The “spend” tool is obsolete, which makes this post not-so-useful. Look at the “tx” tool mentioned in this post instead.
Creating a signed transaction is the holy grail of Bitcoin. Without this functionality, a Bitcoin client can’t really be called a client. Being able to sign a transaction though… wow! The whole Bitcoin world is at your fingertips!
OK, that may be a bit of an overstatement… but it’s still pretty neat stuff.
My pycoin project features a Python command-line script “spend” that will let you generate a standard transaction that reassigns coins from one set of addresses to another set. It’s obviously not nearly as easy as using a GUI app to spend your bitcoin. But it is very simple-to-follow sample code that you can use as a template should you want to create your own Bitcoin transactions programmatically.
To create a transaction, you need the coin sources. These are the TxOut portions of the transactions that assigned bitcoin to an address. The “spend” script takes bitcoin addresses as input, and queries the blockchain.info web site to get the list of unclosed spendable transactions. This script “spends” all your bitcoin on the addresses you give. No problem though: you can send coins you want to keep (the “change”) to an address you control.
Here’s an example blockchain.info query:
(If Satoshi ever gets around to spending all these coins, this URL will throw a 500.)
Of course, it’s not enough to have the sources for the coins; you need the private key. Although pycoin deals with this private key in its native “secret exponent” numerical form, the spend script expects WIF format. So you need to create a file with the WIF. How you get the WIF depends on how you generated the address. In Electrum, right-click on the address and choose “Private Key”, and the WIF will be displayed.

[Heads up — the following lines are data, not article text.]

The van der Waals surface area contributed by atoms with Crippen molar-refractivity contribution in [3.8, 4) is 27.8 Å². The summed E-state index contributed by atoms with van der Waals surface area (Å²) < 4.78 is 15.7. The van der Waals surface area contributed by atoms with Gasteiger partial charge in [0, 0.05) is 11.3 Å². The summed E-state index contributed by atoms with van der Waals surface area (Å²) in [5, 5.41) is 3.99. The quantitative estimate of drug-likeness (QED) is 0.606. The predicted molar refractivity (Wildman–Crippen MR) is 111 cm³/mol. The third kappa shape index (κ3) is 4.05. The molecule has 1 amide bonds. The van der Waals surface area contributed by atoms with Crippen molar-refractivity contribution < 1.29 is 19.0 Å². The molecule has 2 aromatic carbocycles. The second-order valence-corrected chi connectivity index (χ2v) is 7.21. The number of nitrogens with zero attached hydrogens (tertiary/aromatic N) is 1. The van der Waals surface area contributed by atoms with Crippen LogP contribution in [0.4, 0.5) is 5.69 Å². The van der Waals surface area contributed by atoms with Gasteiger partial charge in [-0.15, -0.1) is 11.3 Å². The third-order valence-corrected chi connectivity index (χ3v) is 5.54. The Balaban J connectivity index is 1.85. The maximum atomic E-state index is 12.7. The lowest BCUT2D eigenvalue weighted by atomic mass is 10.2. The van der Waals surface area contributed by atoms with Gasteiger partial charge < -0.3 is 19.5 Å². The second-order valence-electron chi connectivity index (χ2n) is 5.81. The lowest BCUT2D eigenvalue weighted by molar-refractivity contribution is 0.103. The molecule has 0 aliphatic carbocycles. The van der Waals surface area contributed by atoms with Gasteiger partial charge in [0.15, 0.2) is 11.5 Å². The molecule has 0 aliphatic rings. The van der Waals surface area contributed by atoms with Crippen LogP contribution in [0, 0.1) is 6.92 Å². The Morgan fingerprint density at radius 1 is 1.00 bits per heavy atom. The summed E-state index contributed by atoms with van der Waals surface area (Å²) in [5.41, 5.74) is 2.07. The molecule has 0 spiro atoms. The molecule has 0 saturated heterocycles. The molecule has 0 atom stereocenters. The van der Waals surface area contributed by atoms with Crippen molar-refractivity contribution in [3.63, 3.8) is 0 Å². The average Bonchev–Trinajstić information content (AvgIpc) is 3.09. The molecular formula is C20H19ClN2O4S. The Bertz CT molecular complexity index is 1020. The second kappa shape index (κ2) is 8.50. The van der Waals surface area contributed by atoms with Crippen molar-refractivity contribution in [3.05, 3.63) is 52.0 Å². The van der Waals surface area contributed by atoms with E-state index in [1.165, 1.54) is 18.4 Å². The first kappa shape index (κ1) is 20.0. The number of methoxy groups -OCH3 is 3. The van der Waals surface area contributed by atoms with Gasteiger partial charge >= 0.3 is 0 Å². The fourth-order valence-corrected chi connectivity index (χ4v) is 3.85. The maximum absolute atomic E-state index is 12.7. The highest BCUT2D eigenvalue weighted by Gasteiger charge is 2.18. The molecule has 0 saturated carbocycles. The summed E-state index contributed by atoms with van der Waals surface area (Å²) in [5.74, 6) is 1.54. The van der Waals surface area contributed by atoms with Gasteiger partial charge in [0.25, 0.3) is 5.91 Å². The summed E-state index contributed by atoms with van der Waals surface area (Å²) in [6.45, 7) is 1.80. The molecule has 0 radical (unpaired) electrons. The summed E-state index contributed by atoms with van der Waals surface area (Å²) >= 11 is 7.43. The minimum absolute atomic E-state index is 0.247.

For maximal security, you might think about creating this WIF file on a RAM disk. On Mac OS X,
diskutil erasevolume HFS+ RAMDISK `hdiutil attach -nomount ram://2048`
and it will mount in /Volumes/RAMDISK.
Create a “wifs” text file, and add the WIF elements, one per line. You can add extraneous WIF with no worries; just make sure you have a WIF entry for every source address so the “spend” script has the information it needs to sign the outgoing transactions.
cat >> /Volumes/RAMDISK/wifs
Since it’s on a RAM disk, you don’t have to worry about someone scraping your unused drive sectors later. Unless that RAM gets paged to disk. Oh no, a security rabbit hole!! HELP
You also need to specify where you want the coins to go. That’s a simple list of (bitcoin address, coin value) pairs.
Those three elements — coin source, private keys, coin destination — are all you need to create a transaction.
$ spend -s 1BHeaS4vn9NsA6Fi4KFYREGzYmdhdZuJhH -f /Volumes/RAMDISK/wifs -d 15jpiqB2AHb2iwi83KJNxzohouxd1PEDyu/0.04476
transaction fee: 0 BTC
warning: transaction fee lower than (casually calculated) expected value of 0.00010000 BTC, transaction might not propogate
copy the following hex to http://blockchain.info/pushtx to put the transaction on the network:
The spend script also displays how much bitoin is unaccounted for in outputs. This amount becomes a transaction fee for the block.
The script generates the transaction and displays it as hex on the screen. It does not send it to the network. You can paste the hex onto blockchain.info to get the transaction on the network and into a block.
Note that if you generate what seems like should be the exact same transaction again, you will (hopefully) get a different hex output. That’s because part of the process of signing a transaction uses a randomly generated value K. If the value for K is known, observers can work backwards to figure out the secret key from the signature generated. In fact, if you use the same value for K to sign two different transactions, the secret key can be recovered. So it’s important that this K value be generated securely, using a cryptographically-safe random number generator.